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Aereo's most recent effort to stay alive was to take the Supreme Court's "looks like a duck" test and to say, since the Supreme Court said it looked like cable TV (for the sake of declaring its service a "public performance"), "fine, then let us quack like a duck and pay compulsory licenses under Section 111." Only problem? Other courts have said internet services don't qualify as cable systems for Section 111, leaving them in a Schrodinger's CATV situation. Aereo is a cable TV system as far as the Supreme Court is concerned when it's talking about public performance, but it's not a cable TV system when it wants to go to the FCC and copyright office to pay a compulsory license, which is available to cable and satellite providers. It appears that FCC Commissioner Tom Wheeler may be looking to change that, beginning a process to give internet companies access to those compulsory licenses, letting "over the top" (OTT) video providers get access to network television at compulsory rates: In 1992 Congress realized that the then-nascent satellite industry would have a hard time competing because much cable programming was owned by cable companies who frequently kept it from competitors. Congress mandated access to cable channels for satellite services, and competition flourished. Today I am proposing to extend the same concept to the providers of linear, Internet-based services; to encourage new video alternatives by opening up access to content previously locked on cable channels. What could these over-the-top video providers (OTTs) supply to consumers? Many different kinds of multichannel video packages designed for different tastes and preferences. A better ability for a consumer to order the channels he or she wants to watch. Wheeler is clearly thinking of Aereo here, even noting that the company recently came to the FCC to plead for this sort of thing: In Title VI of the Communications Act, Congress created rules to ensure that cable companies that own video content can’t raise artificial barriers to competition by refusing to let their video competitors have access to the programming they own. That worked for satellite providers, and also helped telephone companies entering the video business. I believe it makes just as much sense – and will have just as positive a consumer benefit – for an OTT. Such benefits follow from innovation. Taking advantage of this rule, new OTTs may offer smaller or specialized packages of video programming, so consumers will be able to mix-and-match to suit their tastes. Aereo recently visited the Commission to make exactly this point – that updating the definition of an MVPD will provide consumers with new choices. And perhaps consumers will not be forced to pay for channels they never watch. Of course, this move may be too little, too late for Aereo. The company has been losing in court, and any final FCC rules may take a bit of time. Still, at the very least it can mean that the next Aereo or ivi may actually be able to survive, rather than have to deal with a veto from the TV networks.Permalink | Comments | Email This Story

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A few weeks ago, we wrote about how VPN company Golden Frog had quietly revealed in an FCC filing that an unnamed mobile broadband provider had been (even more) quietly blocking people from sending encrypted emails -- basically blocking users from making use of STARTTLS encryption. The Washington Post has now revealed that the mobile operator in question was Cricket -- a subsidiary of AT&T, and that it stopped blocking such encryption a few days after our post was published. Cricket did not address repeated questions about the issue and did not alert customers, many of whom rely on Cricket as their sole Internet service, that they would not be able to protect their e-mails from prying eyes. AT&T, which absorbed Cricket when it acquired Leap Wireless last spring, did not respond to a request for comment. Cricket said in a statement to The Post that it "is continuing to investigate the issue but does not intentionally prevent customers from sending encrypted emails." The issue appears to be that Cricket started using some Cisco firewall equipment to block sending encrypted emails through Port 25. It's true that many ISPs block Port 25 entirely, as it's often used for spamming. What Cricket did here was to just try to block encrypted emails over Port 25, which in some ways is being more permissive than other providers who block it entirely. Yet, still, the way it did so was somewhat misleading and still concerning. While the intent here may have been reasonable, any time you have an ISP stepping in and quietly making the decision itself to block encrypted traffic while allowing other traffic it should raise questions about the security for end users. Yes, there's a constant battle against spam, but there may be better ways to deal with it than single-handedly blocking email encryption.Permalink | Comments | Email This Story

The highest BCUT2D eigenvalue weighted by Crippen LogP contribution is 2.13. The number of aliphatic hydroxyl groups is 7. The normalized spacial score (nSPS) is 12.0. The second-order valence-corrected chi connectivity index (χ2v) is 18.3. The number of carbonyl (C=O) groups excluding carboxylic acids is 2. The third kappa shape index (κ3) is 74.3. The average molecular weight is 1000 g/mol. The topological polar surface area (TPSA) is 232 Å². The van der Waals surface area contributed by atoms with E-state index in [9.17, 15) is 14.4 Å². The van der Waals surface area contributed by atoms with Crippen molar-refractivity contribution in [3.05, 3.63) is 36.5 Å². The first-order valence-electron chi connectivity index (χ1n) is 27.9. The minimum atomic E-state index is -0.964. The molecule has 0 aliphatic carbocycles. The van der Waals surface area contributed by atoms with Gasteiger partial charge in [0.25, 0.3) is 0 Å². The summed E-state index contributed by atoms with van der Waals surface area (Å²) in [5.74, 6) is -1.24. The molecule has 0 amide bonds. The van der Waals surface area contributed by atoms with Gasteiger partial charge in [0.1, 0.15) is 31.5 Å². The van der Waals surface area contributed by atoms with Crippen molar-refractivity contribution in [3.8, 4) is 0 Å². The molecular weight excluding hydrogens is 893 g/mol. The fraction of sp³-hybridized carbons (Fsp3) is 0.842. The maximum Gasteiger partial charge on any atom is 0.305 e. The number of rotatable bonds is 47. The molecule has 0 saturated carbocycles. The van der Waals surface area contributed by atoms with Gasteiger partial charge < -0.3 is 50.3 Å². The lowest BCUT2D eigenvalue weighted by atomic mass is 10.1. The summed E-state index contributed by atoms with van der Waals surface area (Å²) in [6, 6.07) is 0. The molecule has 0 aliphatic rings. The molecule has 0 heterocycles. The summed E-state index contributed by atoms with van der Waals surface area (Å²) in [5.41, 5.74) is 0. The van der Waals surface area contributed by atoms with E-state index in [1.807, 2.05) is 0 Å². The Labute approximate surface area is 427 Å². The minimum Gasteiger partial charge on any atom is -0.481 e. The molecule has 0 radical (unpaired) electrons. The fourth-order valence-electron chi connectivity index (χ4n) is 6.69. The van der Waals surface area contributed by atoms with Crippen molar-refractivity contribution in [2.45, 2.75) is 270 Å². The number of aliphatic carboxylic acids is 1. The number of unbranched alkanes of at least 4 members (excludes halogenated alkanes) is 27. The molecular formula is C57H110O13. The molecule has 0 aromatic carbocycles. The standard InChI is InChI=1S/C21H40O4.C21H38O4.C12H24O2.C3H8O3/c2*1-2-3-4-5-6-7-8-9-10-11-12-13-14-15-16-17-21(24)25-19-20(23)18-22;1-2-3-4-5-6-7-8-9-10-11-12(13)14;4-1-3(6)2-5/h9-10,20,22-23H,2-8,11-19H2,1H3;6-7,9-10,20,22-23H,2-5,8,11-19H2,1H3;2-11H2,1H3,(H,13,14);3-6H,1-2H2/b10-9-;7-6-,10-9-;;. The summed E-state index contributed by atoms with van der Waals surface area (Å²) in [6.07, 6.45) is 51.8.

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So, there's a story in the Washington Post that's getting a bit of attention about how Russian hackers apparently breached a White House computer network (an unclassified network, so not as troubling as it could have been). And that story is kind of interesting, but it seems like the bigger deal is this: U.S. officials were alerted to the breach by an ally, sources said. Wait a second. After all we've been told about the brilliant minds at the NSA/US Cyber Command and their "cybersecurity" skills -- it seems immensely troubling that (1) the US didn't catch this themselves and (2) that some other country did catch it. So, uh, just why is some "ally" monitoring the White House's network? As for the rest of the report, as the Washington Post notes, this isn't even that big of a deal. Foreign state hackers are always going to try to breach US government computers, and sometimes they're going to succeed. That's the nature of the beast. But, it does seem profoundly odd that it was discovered by some other country.Permalink | Comments | Email This Story